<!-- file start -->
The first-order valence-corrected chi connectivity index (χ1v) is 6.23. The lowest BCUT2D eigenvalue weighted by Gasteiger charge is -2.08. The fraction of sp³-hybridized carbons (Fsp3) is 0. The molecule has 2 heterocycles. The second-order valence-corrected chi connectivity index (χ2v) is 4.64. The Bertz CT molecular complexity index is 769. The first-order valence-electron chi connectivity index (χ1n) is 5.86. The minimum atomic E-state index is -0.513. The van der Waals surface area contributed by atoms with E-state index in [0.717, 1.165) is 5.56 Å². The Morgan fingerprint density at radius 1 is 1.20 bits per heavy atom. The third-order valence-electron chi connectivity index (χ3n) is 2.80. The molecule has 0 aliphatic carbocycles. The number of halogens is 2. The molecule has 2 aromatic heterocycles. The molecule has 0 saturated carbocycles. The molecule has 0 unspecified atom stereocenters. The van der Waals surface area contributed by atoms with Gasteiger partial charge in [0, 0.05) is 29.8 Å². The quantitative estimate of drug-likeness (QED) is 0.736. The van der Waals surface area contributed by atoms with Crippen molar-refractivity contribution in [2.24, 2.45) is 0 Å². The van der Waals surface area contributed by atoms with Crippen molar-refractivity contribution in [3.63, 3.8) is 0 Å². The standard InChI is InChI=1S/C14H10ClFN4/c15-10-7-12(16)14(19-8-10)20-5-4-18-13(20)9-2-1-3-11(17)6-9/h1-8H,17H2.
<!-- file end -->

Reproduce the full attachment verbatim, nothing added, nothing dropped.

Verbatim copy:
The first-order valence-corrected chi connectivity index (χ1v) is 6.23. The lowest BCUT2D eigenvalue weighted by Gasteiger charge is -2.08. The fraction of sp³-hybridized carbons (Fsp3) is 0. The molecule has 2 heterocycles. The second-order valence-corrected chi connectivity index (χ2v) is 4.64. The Bertz CT molecular complexity index is 769. The first-order valence-electron chi connectivity index (χ1n) is 5.86. The minimum atomic E-state index is -0.513. The van der Waals surface area contributed by atoms with E-state index in [0.717, 1.165) is 5.56 Å². The Morgan fingerprint density at radius 1 is 1.20 bits per heavy atom. The third-order valence-electron chi connectivity index (χ3n) is 2.80. The molecule has 0 aliphatic carbocycles. The number of halogens is 2. The molecule has 2 aromatic heterocycles. The molecule has 0 saturated carbocycles. The molecule has 0 unspecified atom stereocenters. The van der Waals surface area contributed by atoms with Gasteiger partial charge in [0, 0.05) is 29.8 Å². The quantitative estimate of drug-likeness (QED) is 0.736. The van der Waals surface area contributed by atoms with Crippen molar-refractivity contribution in [2.24, 2.45) is 0 Å². The van der Waals surface area contributed by atoms with Crippen molar-refractivity contribution in [3.63, 3.8) is 0 Å². The standard InChI is InChI=1S/C14H10ClFN4/c15-10-7-12(16)14(19-8-10)20-5-4-18-13(20)9-2-1-3-11(17)6-9/h1-8H,17H2.